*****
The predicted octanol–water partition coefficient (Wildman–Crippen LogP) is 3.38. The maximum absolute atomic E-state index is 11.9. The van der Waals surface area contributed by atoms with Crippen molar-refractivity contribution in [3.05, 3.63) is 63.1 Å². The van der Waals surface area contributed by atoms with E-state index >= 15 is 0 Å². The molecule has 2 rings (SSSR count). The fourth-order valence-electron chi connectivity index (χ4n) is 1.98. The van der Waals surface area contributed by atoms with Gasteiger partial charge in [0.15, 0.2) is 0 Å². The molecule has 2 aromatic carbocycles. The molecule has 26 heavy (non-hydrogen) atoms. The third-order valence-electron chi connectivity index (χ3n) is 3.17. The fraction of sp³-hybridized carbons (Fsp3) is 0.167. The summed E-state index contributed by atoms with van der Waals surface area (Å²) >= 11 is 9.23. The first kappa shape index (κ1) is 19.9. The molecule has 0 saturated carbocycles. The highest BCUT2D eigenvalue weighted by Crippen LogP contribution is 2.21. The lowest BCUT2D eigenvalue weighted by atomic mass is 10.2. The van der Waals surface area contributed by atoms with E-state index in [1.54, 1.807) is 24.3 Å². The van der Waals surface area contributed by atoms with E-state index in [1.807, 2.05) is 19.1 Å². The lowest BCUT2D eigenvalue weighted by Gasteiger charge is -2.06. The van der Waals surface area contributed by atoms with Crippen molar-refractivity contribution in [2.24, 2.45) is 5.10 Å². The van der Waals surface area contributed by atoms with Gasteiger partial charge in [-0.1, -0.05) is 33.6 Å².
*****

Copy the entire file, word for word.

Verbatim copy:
The predicted octanol–water partition coefficient (Wildman–Crippen LogP) is 3.38. The maximum absolute atomic E-state index is 11.9. The van der Waals surface area contributed by atoms with Crippen molar-refractivity contribution in [3.05, 3.63) is 63.1 Å². The van der Waals surface area contributed by atoms with E-state index >= 15 is 0 Å². The molecule has 2 rings (SSSR count). The fourth-order valence-electron chi connectivity index (χ4n) is 1.98. The van der Waals surface area contributed by atoms with Gasteiger partial charge in [0.15, 0.2) is 0 Å². The molecule has 2 aromatic carbocycles. The molecule has 26 heavy (non-hydrogen) atoms. The third-order valence-electron chi connectivity index (χ3n) is 3.17. The fraction of sp³-hybridized carbons (Fsp3) is 0.167. The summed E-state index contributed by atoms with van der Waals surface area (Å²) >= 11 is 9.23. The first kappa shape index (κ1) is 19.9. The molecule has 0 saturated carbocycles. The highest BCUT2D eigenvalue weighted by Crippen LogP contribution is 2.21. The lowest BCUT2D eigenvalue weighted by atomic mass is 10.2. The van der Waals surface area contributed by atoms with E-state index in [1.54, 1.807) is 24.3 Å². The van der Waals surface area contributed by atoms with E-state index in [1.807, 2.05) is 19.1 Å². The lowest BCUT2D eigenvalue weighted by Gasteiger charge is -2.06. The van der Waals surface area contributed by atoms with Crippen molar-refractivity contribution in [2.24, 2.45) is 5.10 Å². The van der Waals surface area contributed by atoms with Gasteiger partial charge in [-0.1, -0.05) is 33.6 Å².